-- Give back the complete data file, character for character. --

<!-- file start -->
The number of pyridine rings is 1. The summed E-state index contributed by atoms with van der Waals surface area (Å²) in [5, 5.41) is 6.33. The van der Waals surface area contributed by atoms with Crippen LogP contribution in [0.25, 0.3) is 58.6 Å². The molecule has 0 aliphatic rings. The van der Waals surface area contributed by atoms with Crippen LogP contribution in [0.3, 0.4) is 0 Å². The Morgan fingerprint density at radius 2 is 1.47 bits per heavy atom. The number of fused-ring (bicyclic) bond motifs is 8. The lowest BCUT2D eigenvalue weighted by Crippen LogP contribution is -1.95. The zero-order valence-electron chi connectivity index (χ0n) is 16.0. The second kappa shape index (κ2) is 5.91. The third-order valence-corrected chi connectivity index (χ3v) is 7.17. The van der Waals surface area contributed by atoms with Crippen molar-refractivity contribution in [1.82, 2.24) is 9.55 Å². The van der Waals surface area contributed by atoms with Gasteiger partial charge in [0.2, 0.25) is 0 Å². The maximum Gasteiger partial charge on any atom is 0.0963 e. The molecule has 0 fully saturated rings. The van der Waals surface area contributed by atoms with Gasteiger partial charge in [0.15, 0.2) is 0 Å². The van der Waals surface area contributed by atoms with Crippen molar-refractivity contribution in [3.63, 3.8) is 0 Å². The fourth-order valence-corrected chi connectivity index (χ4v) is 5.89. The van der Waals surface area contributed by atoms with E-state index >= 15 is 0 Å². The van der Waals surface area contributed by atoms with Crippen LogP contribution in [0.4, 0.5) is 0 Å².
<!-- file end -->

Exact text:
The number of pyridine rings is 1. The summed E-state index contributed by atoms with van der Waals surface area (Å²) in [5, 5.41) is 6.33. The van der Waals surface area contributed by atoms with Crippen LogP contribution in [0.25, 0.3) is 58.6 Å². The molecule has 0 aliphatic rings. The van der Waals surface area contributed by atoms with Crippen LogP contribution in [0.3, 0.4) is 0 Å². The Morgan fingerprint density at radius 2 is 1.47 bits per heavy atom. The number of fused-ring (bicyclic) bond motifs is 8. The lowest BCUT2D eigenvalue weighted by Crippen LogP contribution is -1.95. The zero-order valence-electron chi connectivity index (χ0n) is 16.0. The second kappa shape index (κ2) is 5.91. The third-order valence-corrected chi connectivity index (χ3v) is 7.17. The van der Waals surface area contributed by atoms with Crippen molar-refractivity contribution in [1.82, 2.24) is 9.55 Å². The van der Waals surface area contributed by atoms with Gasteiger partial charge in [0.2, 0.25) is 0 Å². The maximum Gasteiger partial charge on any atom is 0.0963 e. The molecule has 0 fully saturated rings. The van der Waals surface area contributed by atoms with Gasteiger partial charge in [0.15, 0.2) is 0 Å². The van der Waals surface area contributed by atoms with Crippen molar-refractivity contribution in [3.63, 3.8) is 0 Å². The fourth-order valence-corrected chi connectivity index (χ4v) is 5.89. The van der Waals surface area contributed by atoms with E-state index >= 15 is 0 Å². The van der Waals surface area contributed by atoms with Crippen LogP contribution in [0.4, 0.5) is 0 Å².